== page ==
Chicken Hot Pot (Mizu taki 水炊き)

buy clomid online Hello! Hope you had a lovely Christmas and New Year! The weather in my area has become very cold recently. Every morning there is a frost on the ground, puddles are frozen and it is really a struggle to get out of bed!

In Japan we have just the right dish for this kind of weather, a hot pot called Nabe (pronounce nah-bay and which in Chinese characters is written as 鍋もの). Nabe has a variety of ingredients cooked in a stock (usually kelp based). In Japan it is often cooked in a clay pot on a portable heat sauce on your dining table. As with lots of other Japanese meals, we share the hot pot with everyone in the family. Everyone picks up some food from the pot with their own chopsticks and dips it in a sauce before eating. So you have to be quick to pick out the popular ingredients like chicken before they disappear, especially if you have teenage sons!

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Mapo Tofu, the Japanese Way

Today I’m going to share a recipe for the most popular Chinese dish in Japan, Mapo Tofu. Yes, it’s not really Japanese, but we seem to have changed it completely from the original version, which is fiery and highly aromatic to something else to suit our taste buds. Japanese Mapo Tofu is much less oily and spicy, and it’s much easier to cook on ordinary domestic hobs.

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Okonomi-yaki (Japanese cabbage pancake)

Strolling down a busy street in the afternoon in Tuscany, the smell of garlic cooking on top of a crisp pizza will make you hungry, even if you’ve just finished lunch. Imagine that pizza with a thin and crispy base smothered with garlic flavoured tomato sauce and mozzarella. In Japan too, we have been enjoying something similar to pizza for a long time. It is called Okonomi-yaki.

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Pan-fried Salted Mackerel

It’s getting sunny and very warm in my part of England. When the sun is out on a Sunday afternoon, the air is filled with the aroma of sizzling meat on BBQ. In Japan we also love a BBQ, but in Japan we cook lots of fish and seafood. Especially mackerel and sardine! These fish don’t seem to be so popular in England, but they are much cheaper and have much more flavour than cod. You can always ask your fishmonger to fillet the mackerel if you don’t want to bother removing bones when you eat. One thing you have to be careful with  dark oily fish is the freshness. They seem to go bad much faster than white fish, so you have to make sure the fish is fresh when you buy them. If the fish is fresh, you don’t need to have a complicated way of cooking at all. Just put some salt on and cook. It’s sooo tasty! Probably the best way to cook them is on your BBQ, but you can cook under the grill or even on a frying pan which I always do at home! Try this simple recipe and you will understand why mackerel are so popular in Japan.

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Teriyaki Tofu Steak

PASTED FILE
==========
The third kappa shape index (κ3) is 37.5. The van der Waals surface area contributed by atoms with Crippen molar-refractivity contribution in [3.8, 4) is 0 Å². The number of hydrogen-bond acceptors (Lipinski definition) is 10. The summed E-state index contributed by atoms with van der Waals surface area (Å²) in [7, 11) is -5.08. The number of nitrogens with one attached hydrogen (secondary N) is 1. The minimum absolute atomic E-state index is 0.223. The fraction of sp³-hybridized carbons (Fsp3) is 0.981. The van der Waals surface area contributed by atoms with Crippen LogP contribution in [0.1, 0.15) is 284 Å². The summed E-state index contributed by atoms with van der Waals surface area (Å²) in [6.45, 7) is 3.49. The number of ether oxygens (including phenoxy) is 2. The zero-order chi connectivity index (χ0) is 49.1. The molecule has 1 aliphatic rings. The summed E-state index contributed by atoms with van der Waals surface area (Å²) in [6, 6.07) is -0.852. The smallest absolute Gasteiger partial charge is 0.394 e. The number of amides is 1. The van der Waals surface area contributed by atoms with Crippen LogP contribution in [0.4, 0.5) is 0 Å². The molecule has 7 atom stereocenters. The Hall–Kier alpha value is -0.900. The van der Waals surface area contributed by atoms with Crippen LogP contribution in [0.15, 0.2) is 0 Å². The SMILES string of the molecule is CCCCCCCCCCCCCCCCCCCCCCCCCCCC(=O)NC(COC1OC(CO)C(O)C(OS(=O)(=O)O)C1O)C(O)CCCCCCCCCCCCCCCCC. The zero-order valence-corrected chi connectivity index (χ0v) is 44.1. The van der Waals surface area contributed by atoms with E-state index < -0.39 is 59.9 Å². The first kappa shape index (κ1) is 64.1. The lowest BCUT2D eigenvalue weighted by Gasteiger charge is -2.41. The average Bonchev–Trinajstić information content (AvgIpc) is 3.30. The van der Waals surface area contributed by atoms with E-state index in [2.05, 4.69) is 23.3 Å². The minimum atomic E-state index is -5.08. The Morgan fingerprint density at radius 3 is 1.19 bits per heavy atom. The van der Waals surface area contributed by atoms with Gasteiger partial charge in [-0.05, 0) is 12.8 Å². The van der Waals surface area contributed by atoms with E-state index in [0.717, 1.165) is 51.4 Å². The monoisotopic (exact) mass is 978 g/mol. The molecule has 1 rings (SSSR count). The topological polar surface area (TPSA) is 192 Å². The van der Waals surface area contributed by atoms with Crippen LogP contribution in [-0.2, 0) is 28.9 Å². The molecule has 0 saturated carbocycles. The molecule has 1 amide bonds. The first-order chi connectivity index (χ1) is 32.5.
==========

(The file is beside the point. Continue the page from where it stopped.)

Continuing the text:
I’ve had a request for some veggie recipes from my vegetarian friend. Interestingly you cannot find many vegetarians in Japan nowadays apart from Buddhist monks, but even they eat meat and fish once they are qualified as a monk, as actually eating meat and fish is not prohibited by their religion anymore. It used to be very different, though. We had an official ban on eating meat on and off for almost 1000 years! People say that the ban wasn’t that strict, but there was no official meat production, so ordinary people couldn’t really obtain meat apart from some hunters. Even after the ban was removed, people were not keen on eating meat because they still felt it to be barbaric as well as being put off by it’s smell. (You might think the aroma of sizzling meat is irresistible, but not at all for non-meat eaters!)

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Simple Japanese cooking ingredients for our cupboards

Last week Mie shared her traditional recipe for teriyaki chicken with us. In this post she further helps to simplify the art of Japanese cooking and gives us advice on the essential Japanese ingredients we can easily buy.

Have you tried the teriyaki chicken recipe? I hope you liked it. Please send me any comments and questions!

Last time I said that you can cook Japanese food with common ingredients which you can buy from supermarkets. In this country everyone has basic everyday seasonings such as mustards, mayonnaise, ketchup,etc. in a fridge. We have equivalents of those for Japanese cooking, and I recommend you to get them and keep them in your pantry and fridge. I’m sure you can get most of them from your local supermarkets anyway, and they don’t just add authentic flavour to your meal, but also add extra umami and lots of health benefits such as vitamins, amio acids, etc! All of them are fairly cheap, so what are you waiting for?!

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Mie demystifies Japanese cooking!

Hi. I’m Mie. I’m Japanese and my passion is healthy cooking and eating. I’ve started running my own business to prepare and sell Japanese Koji products. Koji, which is the basic ingredient in many Japanese recipes, has amazing properties. Koji is a kind of mould and when it grows on steamed rice it produces a vast variety of amino enzymes and vitamins, and these work wonders for our health and our tastebuds.  They tenderize meat and fish, aid digestion, provide essential vitamins and enzymes to maintain health and add umami to your cooking! If you are interested in knowing more, please check my website, www.umamia.co.uk.

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